6. Can I have some vinegar on that?

There are plenty of vinegars that are safe for those with celiac disease, including favorites like balsamic (made from grapes), pure rice wine, apple cider, distilled white and red or white wine vinegars.

“Always opt for distilled vinegars, which means if there is a gluten-containing grain being used, the protein will have been removed in the distillation process,” Begun explains. “Blended and seasoned vinegars are common,” she says, so be sure to read ingredients statements to make sure no gluten has been added.

Malt vinegar, as its name implies, is made from barley malt. “It is definitely not allowed on the gluten-free diet,” Case says. Even as a vinegar, it is fermented and not distilled, so it still contains residual gluten.

You’ll see the malt turn up, sometimes surprisingly, in other foods. Barley malt extract and barley malt syrup are essentially the same, and are used interchangeably for their flavor and color, as well as their ability to add crunch to foods like cereals, cookies and crackers, Case says. So again, be mindful of ingredients.

7. Is it true that sourdough is allowed?

This one’s easy: it is not. The confusion arises because there has been much online misinformation about sourdough’s gluten status. “Despite what you may have read, sourdough breads made with gluten-containing grains are not safe for people with celiac disease or gluten sensitivity,” says Begun, who works as a nutrition advocate and consultant.

Sourdough is typically made from wheat, barley or rye, which contain gluten. A starter culture is added that causes a fermentation process in the dough, and while the fermentation breaks down some of the gluten protein, this in no way brings the levels down to the standard that’s safe for celiac disease, says Case.

Fortunately, there are “sourdough breads made with gluten-free grains and labeled gluten-free,” Begun says.

8. Is all gluten-free beer safe?

For those who enjoy a cool pint, there are a growing number of gluten-free beers on the market. A small number of micro-breweries now even offer safe craft beer, and the taste of gluten-free beer has vastly improved from manufacturers’ early efforts.

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Truly gluten-free beers are brewed from grains that include rice, sorghum, millet, quinoa or buckwheat (which, despite its name, is gluten-free).

However, there are also gluten-removed beers that are derived from gluten sources such as wheat, rye or barley and then a process is employed to remove the gluten. These are often marketed to gluten-free consumers.

However, Begun recommends that those who are medically required to follow a gluten-free diet avoid these “gluten-removed” choices. Gluten testing of fermented products gets quite complicated. “The safety of gluten-removed beers is not guaranteed,” she says. “People with celiac disease and gluten sensitivity need to avoid gluten-removed beers and stick with those made from gluten-free grains.”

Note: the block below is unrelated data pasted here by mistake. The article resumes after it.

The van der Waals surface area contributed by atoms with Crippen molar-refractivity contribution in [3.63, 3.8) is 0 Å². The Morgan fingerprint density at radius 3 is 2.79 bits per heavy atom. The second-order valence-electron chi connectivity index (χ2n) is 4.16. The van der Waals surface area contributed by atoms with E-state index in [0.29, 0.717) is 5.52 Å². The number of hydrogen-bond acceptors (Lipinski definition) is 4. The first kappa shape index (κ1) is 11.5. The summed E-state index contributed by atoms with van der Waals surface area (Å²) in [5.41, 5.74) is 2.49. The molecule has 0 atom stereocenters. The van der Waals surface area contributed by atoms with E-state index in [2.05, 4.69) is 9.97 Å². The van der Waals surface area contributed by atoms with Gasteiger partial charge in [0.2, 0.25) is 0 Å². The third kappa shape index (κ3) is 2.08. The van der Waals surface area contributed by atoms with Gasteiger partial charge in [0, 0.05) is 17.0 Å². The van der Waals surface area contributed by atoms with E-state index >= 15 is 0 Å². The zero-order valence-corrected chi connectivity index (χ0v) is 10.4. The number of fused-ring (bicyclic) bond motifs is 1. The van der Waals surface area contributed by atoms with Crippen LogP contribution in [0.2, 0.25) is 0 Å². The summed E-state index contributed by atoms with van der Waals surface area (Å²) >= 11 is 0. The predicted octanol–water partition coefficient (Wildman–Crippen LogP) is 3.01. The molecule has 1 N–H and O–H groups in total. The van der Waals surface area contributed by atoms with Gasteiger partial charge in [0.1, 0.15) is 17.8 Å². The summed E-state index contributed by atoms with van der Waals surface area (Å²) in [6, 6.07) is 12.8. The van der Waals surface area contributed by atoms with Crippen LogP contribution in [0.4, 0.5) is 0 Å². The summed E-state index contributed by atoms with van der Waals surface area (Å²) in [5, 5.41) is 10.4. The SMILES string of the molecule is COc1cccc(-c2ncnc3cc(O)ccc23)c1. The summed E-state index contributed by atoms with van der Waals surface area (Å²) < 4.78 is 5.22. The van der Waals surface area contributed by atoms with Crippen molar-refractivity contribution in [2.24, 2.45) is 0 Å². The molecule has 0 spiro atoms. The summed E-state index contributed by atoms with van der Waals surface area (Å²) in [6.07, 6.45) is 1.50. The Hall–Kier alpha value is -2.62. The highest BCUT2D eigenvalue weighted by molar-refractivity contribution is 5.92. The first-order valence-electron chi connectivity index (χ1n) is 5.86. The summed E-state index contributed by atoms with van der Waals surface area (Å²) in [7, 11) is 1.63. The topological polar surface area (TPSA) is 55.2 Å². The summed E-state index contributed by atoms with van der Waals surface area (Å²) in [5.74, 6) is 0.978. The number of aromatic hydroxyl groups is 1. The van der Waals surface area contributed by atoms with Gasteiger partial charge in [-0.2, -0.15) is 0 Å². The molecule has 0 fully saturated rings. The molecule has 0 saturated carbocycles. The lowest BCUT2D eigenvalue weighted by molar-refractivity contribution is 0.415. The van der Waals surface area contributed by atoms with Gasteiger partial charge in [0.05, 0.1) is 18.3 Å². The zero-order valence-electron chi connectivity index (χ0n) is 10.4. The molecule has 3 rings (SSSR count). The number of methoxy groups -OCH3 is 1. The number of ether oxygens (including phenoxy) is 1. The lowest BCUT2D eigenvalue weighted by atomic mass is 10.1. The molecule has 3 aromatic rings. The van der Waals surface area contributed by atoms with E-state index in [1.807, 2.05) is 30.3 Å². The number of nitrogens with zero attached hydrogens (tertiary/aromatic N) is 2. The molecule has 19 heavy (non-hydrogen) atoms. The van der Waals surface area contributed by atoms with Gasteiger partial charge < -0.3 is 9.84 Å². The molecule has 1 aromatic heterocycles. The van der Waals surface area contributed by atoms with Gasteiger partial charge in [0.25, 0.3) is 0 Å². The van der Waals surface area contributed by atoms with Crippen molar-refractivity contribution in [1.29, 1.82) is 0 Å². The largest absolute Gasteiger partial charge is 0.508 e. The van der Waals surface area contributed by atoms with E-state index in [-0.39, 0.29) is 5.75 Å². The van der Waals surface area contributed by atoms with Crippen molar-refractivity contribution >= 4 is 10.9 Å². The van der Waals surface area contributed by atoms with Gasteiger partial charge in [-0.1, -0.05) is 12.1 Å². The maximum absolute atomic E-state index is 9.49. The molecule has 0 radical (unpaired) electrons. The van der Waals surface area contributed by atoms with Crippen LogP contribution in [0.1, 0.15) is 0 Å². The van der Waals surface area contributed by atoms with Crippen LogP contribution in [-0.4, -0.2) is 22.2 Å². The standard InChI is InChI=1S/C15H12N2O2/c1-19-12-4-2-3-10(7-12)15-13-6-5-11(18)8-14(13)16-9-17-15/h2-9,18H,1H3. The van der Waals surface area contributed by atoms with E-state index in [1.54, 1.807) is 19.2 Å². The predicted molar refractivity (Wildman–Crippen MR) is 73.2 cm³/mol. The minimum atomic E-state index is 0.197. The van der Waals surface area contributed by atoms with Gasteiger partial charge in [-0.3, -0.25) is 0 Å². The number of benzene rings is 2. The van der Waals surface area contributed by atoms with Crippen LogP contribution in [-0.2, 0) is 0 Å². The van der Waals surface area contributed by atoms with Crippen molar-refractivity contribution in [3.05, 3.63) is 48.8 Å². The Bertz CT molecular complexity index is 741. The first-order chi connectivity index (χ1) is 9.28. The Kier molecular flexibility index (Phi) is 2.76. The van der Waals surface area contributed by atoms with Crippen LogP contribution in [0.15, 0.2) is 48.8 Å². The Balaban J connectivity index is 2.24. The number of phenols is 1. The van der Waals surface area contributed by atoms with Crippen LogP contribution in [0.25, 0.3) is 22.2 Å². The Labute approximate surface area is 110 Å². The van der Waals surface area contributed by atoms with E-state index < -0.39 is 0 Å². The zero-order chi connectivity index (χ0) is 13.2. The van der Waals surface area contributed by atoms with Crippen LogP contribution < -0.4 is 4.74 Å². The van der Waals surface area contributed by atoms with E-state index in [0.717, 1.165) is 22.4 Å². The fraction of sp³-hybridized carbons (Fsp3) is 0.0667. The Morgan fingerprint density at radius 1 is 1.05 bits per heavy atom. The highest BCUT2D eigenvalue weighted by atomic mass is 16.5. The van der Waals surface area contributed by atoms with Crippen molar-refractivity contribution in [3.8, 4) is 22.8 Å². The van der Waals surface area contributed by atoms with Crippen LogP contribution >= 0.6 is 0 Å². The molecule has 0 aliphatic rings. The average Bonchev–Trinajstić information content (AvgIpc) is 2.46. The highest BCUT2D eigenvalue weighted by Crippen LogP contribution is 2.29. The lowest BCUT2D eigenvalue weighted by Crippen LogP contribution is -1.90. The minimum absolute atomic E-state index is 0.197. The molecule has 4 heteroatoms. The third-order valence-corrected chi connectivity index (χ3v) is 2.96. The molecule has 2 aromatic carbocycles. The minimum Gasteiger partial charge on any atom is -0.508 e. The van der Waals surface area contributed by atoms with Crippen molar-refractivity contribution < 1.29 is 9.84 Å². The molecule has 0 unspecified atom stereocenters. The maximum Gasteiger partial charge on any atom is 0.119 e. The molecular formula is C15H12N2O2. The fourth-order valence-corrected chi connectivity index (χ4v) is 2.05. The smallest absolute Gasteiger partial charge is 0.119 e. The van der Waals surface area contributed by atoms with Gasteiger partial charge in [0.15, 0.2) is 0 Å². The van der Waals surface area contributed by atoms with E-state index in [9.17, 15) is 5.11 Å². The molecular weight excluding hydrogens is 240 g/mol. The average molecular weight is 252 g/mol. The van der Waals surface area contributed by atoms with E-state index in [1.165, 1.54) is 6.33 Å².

9. What about spelt? Is it gluten-free?

Another myth that continues to circulate is that spelt is safe for those with celiac disease or gluten sensitivity. Some processed foods made with spelt flour even get labeled as “wheat-free,” which is inaccurate and can lead to confusion among those who cannot eat gluten for medical reasons.

Here are the facts: spelt is an ancient wheat, dating back thousands of years. Like all types of ancient wheat, including kamut, einkorn and emmer, spelt contains high levels of gluten. As Case says simply, “spelt is not allowed.”

10. Are “flavors” and “smoke flavoring” OK?

This is a complicated category, since any of a number of substances can be used to create a flavoring, including natural sources such as vegetables, meats, fish, eggs, dairy products and spices, as well as artificial sources.

If a label says “natural flavors” or lists specific artificial flavors but the exact contents are unclear, Begun says to check if the product makes a gluten-free claim. “If there isn’t a gluten-free claim made, err on the side of caution and avoid the product.”

When it comes to smoke flavoring, Case finds things can get murky. This ingredient can be found in a variety of products, including processed meats, sauces and seasoning blends, and the flavoring can come in liquid or powder form. Concern typically arises with the powdered version, which could contain malted barley flour as a carrier agent.

With FDA-regulated food, smoke flavoring can be listed simply as “smoke flavoring” or “artificial smoke flavoring” or “artificial flavoring,” so the ingredient “malted barley flour” may or may not be declared on the label.

The better news: if smoke flavoring contains malted barley flour, it must be listed on foods regulated by the USDA. In Canada, barley must be declared on all foods.

Through her research, Case has found that “manufacturers frequently get calls from consumers wanting to know if products contain a gluten source, so they are voluntarily declaring the barley.” But if a label is unclear or there is any doubt, contact the company or leave it out.